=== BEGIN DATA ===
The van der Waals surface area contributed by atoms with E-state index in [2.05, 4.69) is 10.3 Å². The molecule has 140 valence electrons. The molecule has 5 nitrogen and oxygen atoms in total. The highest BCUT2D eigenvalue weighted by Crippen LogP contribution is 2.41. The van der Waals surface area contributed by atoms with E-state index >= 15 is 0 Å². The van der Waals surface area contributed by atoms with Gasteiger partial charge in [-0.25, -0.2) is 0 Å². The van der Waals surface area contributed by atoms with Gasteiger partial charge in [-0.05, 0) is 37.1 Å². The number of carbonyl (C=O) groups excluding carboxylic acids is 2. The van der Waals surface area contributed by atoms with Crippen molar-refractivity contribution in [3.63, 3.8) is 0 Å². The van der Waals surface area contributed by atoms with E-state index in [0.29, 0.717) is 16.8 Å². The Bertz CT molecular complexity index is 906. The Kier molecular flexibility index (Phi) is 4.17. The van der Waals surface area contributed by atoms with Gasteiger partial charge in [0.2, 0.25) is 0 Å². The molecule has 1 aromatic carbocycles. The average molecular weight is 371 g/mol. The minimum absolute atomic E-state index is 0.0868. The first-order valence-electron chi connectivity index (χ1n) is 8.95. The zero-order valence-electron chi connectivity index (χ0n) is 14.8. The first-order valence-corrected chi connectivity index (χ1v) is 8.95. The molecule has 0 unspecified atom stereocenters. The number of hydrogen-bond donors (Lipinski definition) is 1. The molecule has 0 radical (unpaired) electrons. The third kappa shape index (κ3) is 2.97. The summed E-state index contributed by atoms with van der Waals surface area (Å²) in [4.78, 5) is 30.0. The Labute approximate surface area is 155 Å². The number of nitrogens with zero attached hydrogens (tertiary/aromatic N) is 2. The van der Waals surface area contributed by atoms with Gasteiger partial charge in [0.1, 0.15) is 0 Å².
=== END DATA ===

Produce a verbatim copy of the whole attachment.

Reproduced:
The van der Waals surface area contributed by atoms with E-state index in [2.05, 4.69) is 10.3 Å². The molecule has 140 valence electrons. The molecule has 5 nitrogen and oxygen atoms in total. The highest BCUT2D eigenvalue weighted by Crippen LogP contribution is 2.41. The van der Waals surface area contributed by atoms with E-state index >= 15 is 0 Å². The van der Waals surface area contributed by atoms with Gasteiger partial charge in [-0.25, -0.2) is 0 Å². The van der Waals surface area contributed by atoms with Gasteiger partial charge in [-0.05, 0) is 37.1 Å². The number of carbonyl (C=O) groups excluding carboxylic acids is 2. The van der Waals surface area contributed by atoms with Crippen molar-refractivity contribution in [3.63, 3.8) is 0 Å². The van der Waals surface area contributed by atoms with E-state index in [0.29, 0.717) is 16.8 Å². The Bertz CT molecular complexity index is 906. The Kier molecular flexibility index (Phi) is 4.17. The van der Waals surface area contributed by atoms with Gasteiger partial charge in [0.2, 0.25) is 0 Å². The molecule has 1 aromatic carbocycles. The average molecular weight is 371 g/mol. The minimum absolute atomic E-state index is 0.0868. The first-order valence-electron chi connectivity index (χ1n) is 8.95. The zero-order valence-electron chi connectivity index (χ0n) is 14.8. The first-order valence-corrected chi connectivity index (χ1v) is 8.95. The molecule has 0 unspecified atom stereocenters. The number of hydrogen-bond donors (Lipinski definition) is 1. The molecule has 0 radical (unpaired) electrons. The third kappa shape index (κ3) is 2.97. The summed E-state index contributed by atoms with van der Waals surface area (Å²) in [4.78, 5) is 30.0. The Labute approximate surface area is 155 Å². The number of nitrogens with zero attached hydrogens (tertiary/aromatic N) is 2. The van der Waals surface area contributed by atoms with Gasteiger partial charge in [0.1, 0.15) is 0 Å².